What can go wrong?
Buildings, land and construction materials are valuable assets and problems with their physical condition or their estimated value can be expensive to rectify.
In times of recession especially, surveyors are vulnerable to claims for things like failure to notice structural defects, planning failure, errors made in calculating project costs or rent reviews, fraud and, of course, negligent valuation of property. The construction sector is increasingly competitive and litigious so there really is no margin for error.
Professional Indemnity insurance is compulsory for all surveyors who are members of the Royal Institution of Chartered Surveyors (RICS). The minimum requirements set out by RICS detail the level of cover practices are required to buy, based on their fee income. Approved insurers must offer cover on an each and every claim limit basis, provide a full civil liability wording and include innocent non-disclosure of claims. As a result of these broad minimum requirements, products from different insurers are roughly comparable but insurers will occasionally offer enhancements.
Run-off cover must be purchased for 6 years after a surveying practice ceases to trade.
Surveyors who are not RICS qualified may be offered cover on a non-approved wording.
What are insurers looking for?
A variety of factors including: the size of the practice, the qualifications and experience of professional and technical staff (unqualified staff may need to provide CVs), the areas beyond the immediate geographical vicinity in which work is undertaken and any pioneering techniques or technologies utilised by the practice.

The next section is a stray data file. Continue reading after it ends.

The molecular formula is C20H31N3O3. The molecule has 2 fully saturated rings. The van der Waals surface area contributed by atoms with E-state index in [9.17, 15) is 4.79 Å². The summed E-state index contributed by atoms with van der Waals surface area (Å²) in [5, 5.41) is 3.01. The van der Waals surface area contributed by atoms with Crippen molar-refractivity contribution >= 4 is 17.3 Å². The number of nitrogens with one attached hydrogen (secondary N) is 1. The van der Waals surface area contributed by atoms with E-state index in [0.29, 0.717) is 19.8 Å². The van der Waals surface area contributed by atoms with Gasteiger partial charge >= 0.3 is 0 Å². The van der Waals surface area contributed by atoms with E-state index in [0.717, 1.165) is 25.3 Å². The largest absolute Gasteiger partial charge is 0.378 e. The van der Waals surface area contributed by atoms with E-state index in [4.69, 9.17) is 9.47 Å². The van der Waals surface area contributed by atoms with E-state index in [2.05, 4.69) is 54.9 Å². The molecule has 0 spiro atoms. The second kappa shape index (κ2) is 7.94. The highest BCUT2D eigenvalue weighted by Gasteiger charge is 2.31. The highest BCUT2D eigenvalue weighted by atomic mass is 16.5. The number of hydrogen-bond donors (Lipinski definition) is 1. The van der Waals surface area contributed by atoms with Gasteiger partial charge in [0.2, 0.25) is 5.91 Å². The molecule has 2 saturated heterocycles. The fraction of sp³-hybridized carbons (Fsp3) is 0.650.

Critical to how insurers assess the risks surveyors present is the split of fee income by activity. Areas they consider medium to high risk include: project management; land, mineral/hydrographic surveying (including setting out) and valuations for secured lending.
Details of highest and average contract sizes and the extent of services provided will be requested as they’re a good guide to worst case scenarios. Insurers will pay particular attention to any unusually large contracts and may seek reassurance that the practice was up to the job.
Surveyors who undertake (or have ever undertaken) any amount of valuations for secured lending purposes have a small pool of insurers to choose from as this area is vulnerable to fluctuations in the property market and has historically had an extremely poor claims experience. Firms that do any work in this area will undoubtedly need the services of specialist professional indemnity broker.